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[IP] What not to say or do cont.LONG

Basically, I concur with everyone that it is wrong to punish a child for 
something they can't help like diabetes. When I was 12, a spanking would NOT 
have helped a high or low, nor would it have encouraged me in any way.  If I 
had not been TAUGHT properly how to deal or respond to something, how could 
I, logically, be punished for it...BUT I do not agree with Paula's statement:

> Do not punish them for anything relating to their diabetes.  
> It makes it seem even more unfair.  I used to get punished for 
> sneaking sweets, forgetting my diabetic paraphanlia....forgetting  my
> snack at school or to take a shot at home.  

Diabetes is as much a part of a child's life as are his wisdom teeth, poopy 
diapers and scraped knees.  To treat D as "separate" is to do a child a 
dis-service!  Who else is supposed to guide us through this learning 
experience?   If not mom/dad, then who?  the doctor?  god?  some book?  a 
school teacher?  I think not.  True, accidents happen and a child does not 
need punishment every time they do, but think about it...parents raise kids 
to become self sufficient, contributing and hopefully LIVING members of 
society.  Don't parents punish kids who doesn't follow the rules they set up? 
 Shouldn't grounding be in order if a 15 year old misses his 10pm curfew, 
doesn't call home, and then wanders in at 2am?  Wouldn't a child be made 
aware of doing wrong, and perhaps even punished, if he had swung the cat by 
its tail, or forgotten his glasses when he got behind the wheel of a car, or 
for speeding through the neighborhood.  

Or would it be better to WAIT until he calls from ER at 2 AM to tell you he 
had been in an accident and THEN drive home those rules about calling if you 
are going to be late...would you wait until he hit someone to enforce the 
wearing of prescription glasses, or got a ticket for speeding that causes 
your insurance rates to go up?  Are you gonna WAIT til the complications set 
in and THEN set down some parameters of expected behavior for your diabetic 

I can't have a twinkie...that is unfair...but folks Diabetes IS unfair, just 
as LIFE is unfair and any parent that teaches their child different is wrong, 
in my childless, yet humble opinion.  Just cuz you work hard, do your 
homework and keep your blood sugar under 140 does not guarantee you a 6 
figure income or a complication free life.  I think learning HOW to live, how 
to cope with what what you get in this crap shoot,  is something children 
NEED to be taught by their parents, and that includes learning how to live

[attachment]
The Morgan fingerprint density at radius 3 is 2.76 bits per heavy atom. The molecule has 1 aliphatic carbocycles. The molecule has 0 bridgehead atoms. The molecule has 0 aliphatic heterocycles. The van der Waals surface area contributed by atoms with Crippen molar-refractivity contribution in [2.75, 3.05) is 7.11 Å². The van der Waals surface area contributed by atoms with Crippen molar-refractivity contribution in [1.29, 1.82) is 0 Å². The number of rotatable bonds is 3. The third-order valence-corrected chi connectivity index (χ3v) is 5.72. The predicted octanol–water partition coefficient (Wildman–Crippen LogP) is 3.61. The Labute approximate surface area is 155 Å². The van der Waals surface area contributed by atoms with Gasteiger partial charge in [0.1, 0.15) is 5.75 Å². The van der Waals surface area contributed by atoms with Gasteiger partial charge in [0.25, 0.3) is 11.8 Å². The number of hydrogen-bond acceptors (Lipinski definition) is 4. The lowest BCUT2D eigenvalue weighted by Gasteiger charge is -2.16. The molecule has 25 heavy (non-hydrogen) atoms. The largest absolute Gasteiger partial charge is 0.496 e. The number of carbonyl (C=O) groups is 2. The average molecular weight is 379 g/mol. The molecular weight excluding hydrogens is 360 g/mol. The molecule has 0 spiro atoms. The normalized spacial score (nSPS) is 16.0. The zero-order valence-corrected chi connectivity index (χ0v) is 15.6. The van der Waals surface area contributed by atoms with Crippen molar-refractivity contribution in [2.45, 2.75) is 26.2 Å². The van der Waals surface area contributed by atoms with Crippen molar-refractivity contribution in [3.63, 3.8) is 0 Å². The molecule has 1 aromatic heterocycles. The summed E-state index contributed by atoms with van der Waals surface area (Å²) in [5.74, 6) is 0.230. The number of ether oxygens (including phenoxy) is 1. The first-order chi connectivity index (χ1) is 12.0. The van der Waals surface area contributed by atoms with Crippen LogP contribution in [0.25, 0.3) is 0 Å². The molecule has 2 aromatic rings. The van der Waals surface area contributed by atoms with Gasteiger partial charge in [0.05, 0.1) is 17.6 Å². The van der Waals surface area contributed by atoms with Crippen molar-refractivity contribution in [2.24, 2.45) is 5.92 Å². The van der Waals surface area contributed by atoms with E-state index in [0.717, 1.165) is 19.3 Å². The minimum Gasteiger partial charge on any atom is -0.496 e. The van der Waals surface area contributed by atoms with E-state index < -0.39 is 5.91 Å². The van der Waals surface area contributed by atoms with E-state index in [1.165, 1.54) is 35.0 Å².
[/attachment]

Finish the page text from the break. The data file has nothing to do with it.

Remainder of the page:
with diabetes.  We need to be taught how to make STRONG choices (and not just 
with Diabetes things), as well as what the consequences will be if we make 
WEAK choices (and again, not just with Diabetes!).

While kids do not need to be humiliated or embarrassed, and not every offense 
deserves a spanking or grounding, (though some do), it is still the parents 
*Responsibility* to teach right from wrong, and how being "naughty" can 
result in a punishment...  "Right" is eating properly, taking your insulin, 
wearing your seatbelt, not smoking, driving safely, doing your homework, not 
lying and learning how to accommodate for a package of Oreos.  "Improper or 
WEAK choices" would include skipping shots, forgetting snacks, being late 
without calling, cheating at school, not picking up your insulin when sent to 
the store with money to get it, and refusing to take part in the care of your 
diabetes.  Sure, at age 12 I don't think I would have been able to figure it 
ALL out, despite being as intelligent as my parents tell me I was, but rather 
than a "mere" yelling when they found all those ice cream bar wrappers, I 
think I needed to be punished!  Spanked?  Grounded? I don't know.  Something 
from my figures of authority to drive home the lesson that my 
irresponsibility was NOT just a silly game, and not something I should expect 
to get away with again!  Actions (punishment) speaks louder than words 

Accidents happen, but that is why this is called LIFE, and not death.  Life 
is a series of non-fatal accidents.  My pal Barb didn't test her blood and 
didn't recognize the signs of hypo as she sped 70 mph down a city street, and 
as a result, she and two innocent people are dead.  If we don't learn from 
our mistakes so we can avoid doing them again and live longer, then what is 
the point?  Barb's mistake certainly taught me something!!! It was a 
"spanking" I was glad to receive, and one I wish she had had the opportunity 
to learn from.